I needed to limit leisure days of sleeping in, lunch dates with friends, and shopping days at the mall. As I said no to a social whirlwind, I said yes to scheduled time on my calendar for reading, speaking, and writing. I couldn’t have done that without lots of prayer and obedience to God’s plan on how I would leave a legacy.

God’s favor and faithfulness led to my speaking opportunities and two more books.

Allow your tears to water growth and increase your ministry.

If you’ve lost a loved one, sit alone with God and ask him how YOU can grow through grief and help others.

Yvonne Ortega is a licensed professional counselor, a bilingual professional speaker, and the author of Moving from Broken to Beautiful© through Grief (out in a few months / search at Amazon/books). She has also written Moving from Broken to Beautiful: 9 Life Lessons to Help You Move Forward and Finding Hope for Your Journey through Breast Cancer. Yvonne not only survived, but thrived after a domestic violence marriage, breast cancer and the loss of her only child. With honesty and humor, she uses personal examples and truths of the Bible to help women move from broken to beautiful. Find out more about Yvonne at her website.

Graphic adapted, courtesy of uroburos at Pixabay.

Thursday
Apr202017

Our Stuff vs. God's 'Stuff'

As I entered Pam Farrel's two-day post about downsizing (Part 1; Part 2), I (Dawn) searched my own heart.

"Lord," I said, "Pam wrote, 'You don't own your things; your things own you.' I get that. Does my stuff have me?

"And beyond that, Lord, does YOUR stuff have me?"

It was a strange question that filled my heart that morning, but one I had to answer honestly.

I had already been dealing with the idolatry of things. All the possessions in my home that consumed my time and attention.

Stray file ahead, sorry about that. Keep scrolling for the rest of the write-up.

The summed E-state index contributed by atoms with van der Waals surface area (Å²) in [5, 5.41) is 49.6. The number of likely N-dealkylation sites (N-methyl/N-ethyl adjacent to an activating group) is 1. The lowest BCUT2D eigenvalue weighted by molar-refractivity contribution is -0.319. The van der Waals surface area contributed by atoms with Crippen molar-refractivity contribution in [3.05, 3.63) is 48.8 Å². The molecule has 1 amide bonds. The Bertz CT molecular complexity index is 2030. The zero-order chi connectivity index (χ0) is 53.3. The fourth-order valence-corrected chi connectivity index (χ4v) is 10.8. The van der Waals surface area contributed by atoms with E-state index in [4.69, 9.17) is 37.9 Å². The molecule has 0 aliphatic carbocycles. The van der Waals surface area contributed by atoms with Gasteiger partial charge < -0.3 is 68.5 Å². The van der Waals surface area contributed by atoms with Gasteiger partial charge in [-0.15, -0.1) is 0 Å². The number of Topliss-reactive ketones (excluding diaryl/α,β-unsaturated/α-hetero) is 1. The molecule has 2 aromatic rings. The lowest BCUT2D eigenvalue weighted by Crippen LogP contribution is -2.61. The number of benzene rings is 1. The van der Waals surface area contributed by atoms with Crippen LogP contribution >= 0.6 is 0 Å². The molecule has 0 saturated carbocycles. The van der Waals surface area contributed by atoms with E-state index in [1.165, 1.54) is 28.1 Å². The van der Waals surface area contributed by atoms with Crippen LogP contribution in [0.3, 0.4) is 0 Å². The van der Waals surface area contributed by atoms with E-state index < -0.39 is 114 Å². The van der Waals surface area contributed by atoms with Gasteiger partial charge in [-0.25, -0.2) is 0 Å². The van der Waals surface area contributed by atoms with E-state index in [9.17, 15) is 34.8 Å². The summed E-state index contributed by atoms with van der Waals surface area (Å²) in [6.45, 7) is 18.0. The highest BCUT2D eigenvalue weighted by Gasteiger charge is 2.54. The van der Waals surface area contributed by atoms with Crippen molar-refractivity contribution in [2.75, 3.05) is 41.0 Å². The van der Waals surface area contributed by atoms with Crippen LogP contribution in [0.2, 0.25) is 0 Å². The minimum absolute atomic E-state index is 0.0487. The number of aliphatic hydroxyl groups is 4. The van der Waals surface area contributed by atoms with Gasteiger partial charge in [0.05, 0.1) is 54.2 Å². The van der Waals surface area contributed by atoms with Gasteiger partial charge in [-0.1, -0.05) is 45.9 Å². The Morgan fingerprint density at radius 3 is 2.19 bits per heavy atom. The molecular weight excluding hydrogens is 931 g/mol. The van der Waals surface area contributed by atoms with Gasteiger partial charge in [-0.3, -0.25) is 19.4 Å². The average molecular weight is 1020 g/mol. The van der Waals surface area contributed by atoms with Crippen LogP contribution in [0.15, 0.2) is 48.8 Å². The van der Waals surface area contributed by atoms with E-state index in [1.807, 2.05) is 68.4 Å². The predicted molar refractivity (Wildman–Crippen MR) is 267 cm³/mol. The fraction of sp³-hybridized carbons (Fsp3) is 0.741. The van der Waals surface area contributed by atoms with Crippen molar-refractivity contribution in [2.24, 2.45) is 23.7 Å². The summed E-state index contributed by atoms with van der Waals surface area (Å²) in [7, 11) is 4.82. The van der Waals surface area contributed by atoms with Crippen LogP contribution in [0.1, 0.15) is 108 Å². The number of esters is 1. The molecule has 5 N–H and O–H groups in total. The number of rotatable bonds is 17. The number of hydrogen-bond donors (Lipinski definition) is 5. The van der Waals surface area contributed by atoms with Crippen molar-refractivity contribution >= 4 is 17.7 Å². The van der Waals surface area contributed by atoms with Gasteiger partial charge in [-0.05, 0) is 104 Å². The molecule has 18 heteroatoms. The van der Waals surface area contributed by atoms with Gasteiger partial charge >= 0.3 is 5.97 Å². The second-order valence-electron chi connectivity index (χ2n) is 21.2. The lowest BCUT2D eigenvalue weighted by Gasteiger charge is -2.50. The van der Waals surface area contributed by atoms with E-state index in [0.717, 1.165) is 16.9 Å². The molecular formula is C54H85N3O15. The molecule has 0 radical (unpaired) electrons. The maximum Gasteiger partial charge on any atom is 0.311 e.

The things I bought that were frivilous. Trinkets.

Things that cluttered my home and inhabited my heart.

The truth is, when our lives are cluttered with the things of this world, we may be crowding out the things of God.

So we start weeding out, downsizing, simplifying our homes, our closets, our storage spaces. And that's all good.

It's good to simplify our lives too. It creates freedom. Breathing room.

But I've noticed, when we clear spaces in our homes and heart, something else usually rushes in to fill that space.

I got rid of one "collection" in my home only to replace it with another one. It still wasn't the best use of my financial flow. And soon after I started dealing with my idolatry of food (gluttony), I found another idolatry rushed into the vacuum (pride of self-accomplishment).

The Lord doesn't just want things to be deleted from our lives; He wants to fill our lives with something better.

He wants to fill us with Himself.

I started asking the Lord, "What can I add to my life that will bring you more glory?"

I wanted my "stuff" to be used for God's glory and to bless others as Pam suggested. And I wanted the Lord to fill my home and heart with more of Himself too. I wanted to be a vessel of honor, for His use.

It's not about despising our "stuff"—despising the things of the world. It's about finding our highest delight in the Creator of the world and in His Word, and bearing good fruit for Him (Psalm 1:1-3).

Focusing on God's "stuff" means focusing on the truth of His Word and responding to it in humility, obedience, and God-glorifying service.

That may mean changing our thoughts, especially any lies we believe. We muat be careful how we think, because our lives are shaped by the thoughts of our "heart" (Proverbs 4:23). We must fix our thoughts on those things that will build our lives and glorify the Lord (Philippians 4:8).  We must be renewed in the spirit of our mind (Ephesians 4:23).

But most of all, it's following the replacement principle, the dynamic the Bible describes as "put off... put on."

Without the biblical replacement principle—found in Ephesians 4:22-24 and Philippians 3:12-14; 4:8—we may be simply replacing one bad habit with another bad habit, or one idolatry with another idolatry.